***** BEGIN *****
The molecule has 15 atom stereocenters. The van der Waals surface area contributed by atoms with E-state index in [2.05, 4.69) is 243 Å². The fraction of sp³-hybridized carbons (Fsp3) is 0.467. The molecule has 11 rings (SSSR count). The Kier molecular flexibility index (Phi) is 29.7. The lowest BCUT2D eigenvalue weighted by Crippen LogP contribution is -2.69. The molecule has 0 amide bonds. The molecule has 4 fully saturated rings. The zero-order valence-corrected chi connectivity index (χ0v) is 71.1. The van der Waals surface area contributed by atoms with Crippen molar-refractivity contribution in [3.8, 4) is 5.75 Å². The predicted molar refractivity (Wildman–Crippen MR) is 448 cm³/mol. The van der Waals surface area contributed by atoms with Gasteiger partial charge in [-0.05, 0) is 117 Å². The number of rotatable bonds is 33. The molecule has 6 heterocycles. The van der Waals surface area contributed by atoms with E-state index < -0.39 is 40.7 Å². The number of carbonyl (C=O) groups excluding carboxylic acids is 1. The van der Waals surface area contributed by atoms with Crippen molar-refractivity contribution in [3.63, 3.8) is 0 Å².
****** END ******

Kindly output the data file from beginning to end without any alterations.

The molecule has 15 atom stereocenters. The van der Waals surface area contributed by atoms with E-state index in [2.05, 4.69) is 243 Å². The fraction of sp³-hybridized carbons (Fsp3) is 0.467. The molecule has 11 rings (SSSR count). The Kier molecular flexibility index (Phi) is 29.7. The lowest BCUT2D eigenvalue weighted by Crippen LogP contribution is -2.69. The molecule has 0 amide bonds. The molecule has 4 fully saturated rings. The zero-order valence-corrected chi connectivity index (χ0v) is 71.1. The van der Waals surface area contributed by atoms with Crippen molar-refractivity contribution in [3.8, 4) is 5.75 Å². The predicted molar refractivity (Wildman–Crippen MR) is 448 cm³/mol. The van der Waals surface area contributed by atoms with Gasteiger partial charge in [-0.05, 0) is 117 Å². The number of rotatable bonds is 33. The molecule has 6 heterocycles. The van der Waals surface area contributed by atoms with E-state index < -0.39 is 40.7 Å². The number of carbonyl (C=O) groups excluding carboxylic acids is 1. The van der Waals surface area contributed by atoms with Crippen molar-refractivity contribution in [3.63, 3.8) is 0 Å².